barricade

[ bar-i-keyd, bar-i-keyd ]
/ ˈbær ɪˌkeɪd, ˌbær ɪˈkeɪd /

noun

a defensive barrier hastily constructed, as in a street, to stop an enemy.
any barrier that obstructs passage.

verb (used with object), bar·ri·cad·ed, bar·ri·cad·ing.

to obstruct or block with a barricade: barricading the streets to prevent an attack.
to shut in and defend with or as if with a barricade: The rebels had barricaded themselves in the old city.

Origin of barricade

1585–95; < French, equivalent to barrique barrel (< Gascon) + -ade -ade1; early barricades in Paris were often composed of barrels

Related forms

bar·ri·cad·er, nounun·bar·ri·cade, verb (used with object), un·bar·ri·cad·ed, un·bar·ri·cad·ing.

Synonym study

1. See bar1.
Dictionary.com Unabridged Based on the Random House Unabridged Dictionary, © Random House, Inc. 2019

Examples from the Web for barricade

British Dictionary definitions for barricade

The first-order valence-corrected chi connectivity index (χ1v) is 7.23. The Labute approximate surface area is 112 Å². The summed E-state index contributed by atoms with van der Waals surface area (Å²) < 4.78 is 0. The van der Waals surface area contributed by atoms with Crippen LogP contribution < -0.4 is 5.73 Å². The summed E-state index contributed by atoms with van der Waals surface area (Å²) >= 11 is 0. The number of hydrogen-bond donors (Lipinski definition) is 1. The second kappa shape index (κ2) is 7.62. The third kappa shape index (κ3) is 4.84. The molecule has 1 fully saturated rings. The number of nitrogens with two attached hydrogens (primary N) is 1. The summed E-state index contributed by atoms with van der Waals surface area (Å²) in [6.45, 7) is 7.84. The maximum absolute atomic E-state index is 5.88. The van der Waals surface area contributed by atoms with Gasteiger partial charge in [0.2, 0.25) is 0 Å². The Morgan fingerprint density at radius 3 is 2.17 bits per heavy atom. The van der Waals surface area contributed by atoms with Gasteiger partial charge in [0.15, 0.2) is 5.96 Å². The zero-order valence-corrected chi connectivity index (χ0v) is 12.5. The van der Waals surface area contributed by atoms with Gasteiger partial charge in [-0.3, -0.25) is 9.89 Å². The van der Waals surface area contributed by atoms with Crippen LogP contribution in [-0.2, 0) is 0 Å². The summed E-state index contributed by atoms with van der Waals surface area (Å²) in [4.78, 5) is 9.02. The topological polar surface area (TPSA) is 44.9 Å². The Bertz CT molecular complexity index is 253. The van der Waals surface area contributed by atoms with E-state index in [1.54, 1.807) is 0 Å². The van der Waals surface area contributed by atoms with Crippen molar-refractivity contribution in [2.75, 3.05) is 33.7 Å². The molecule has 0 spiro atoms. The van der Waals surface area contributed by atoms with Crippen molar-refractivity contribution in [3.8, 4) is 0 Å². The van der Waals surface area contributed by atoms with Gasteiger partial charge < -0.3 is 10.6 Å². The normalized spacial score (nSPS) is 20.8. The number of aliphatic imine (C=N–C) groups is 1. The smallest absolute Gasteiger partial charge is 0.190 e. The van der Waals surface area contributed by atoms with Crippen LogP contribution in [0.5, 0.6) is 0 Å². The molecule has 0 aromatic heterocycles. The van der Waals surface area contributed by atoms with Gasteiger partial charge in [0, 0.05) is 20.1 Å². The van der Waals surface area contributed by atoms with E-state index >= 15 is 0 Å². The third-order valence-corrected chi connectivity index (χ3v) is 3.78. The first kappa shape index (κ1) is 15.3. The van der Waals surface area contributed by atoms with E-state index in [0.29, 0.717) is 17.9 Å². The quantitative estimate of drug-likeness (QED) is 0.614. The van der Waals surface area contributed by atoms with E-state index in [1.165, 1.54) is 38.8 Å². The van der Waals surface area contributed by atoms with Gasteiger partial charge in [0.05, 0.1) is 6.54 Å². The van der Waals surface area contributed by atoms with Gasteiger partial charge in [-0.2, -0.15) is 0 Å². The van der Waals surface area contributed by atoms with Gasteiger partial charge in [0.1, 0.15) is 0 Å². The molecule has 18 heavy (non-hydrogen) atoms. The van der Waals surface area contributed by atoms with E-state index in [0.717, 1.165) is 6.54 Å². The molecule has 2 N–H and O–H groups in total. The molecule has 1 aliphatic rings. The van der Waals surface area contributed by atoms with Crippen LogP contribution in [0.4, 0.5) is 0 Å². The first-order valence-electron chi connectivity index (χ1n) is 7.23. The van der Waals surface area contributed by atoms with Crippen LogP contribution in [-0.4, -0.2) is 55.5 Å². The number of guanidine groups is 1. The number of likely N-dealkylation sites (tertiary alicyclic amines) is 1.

barricade

/ (ˌbærɪˈkeɪd, ˈbærɪˌkeɪd) /

noun

a barrier for defence, esp one erected hastily, as during street fighting

verb (tr)

to erect a barricade across (an entrance, passageway, etc) or at points of access to (a room, district of a town, etc)they barricaded the door
(usually passive) to obstruct; blockhis mind was barricaded against new ideas

Derived Forms

barricader, noun

Word Origin for barricade

C17: from Old French, from barriquer to barricade, from barrique a barrel, from Spanish barrica, from barril barrel
Collins English Dictionary - Complete & Unabridged 2012 Digital Edition © William Collins Sons & Co. Ltd. 1979, 1986 © HarperCollins Publishers 1998, 2000, 2003, 2005, 2006, 2007, 2009, 2012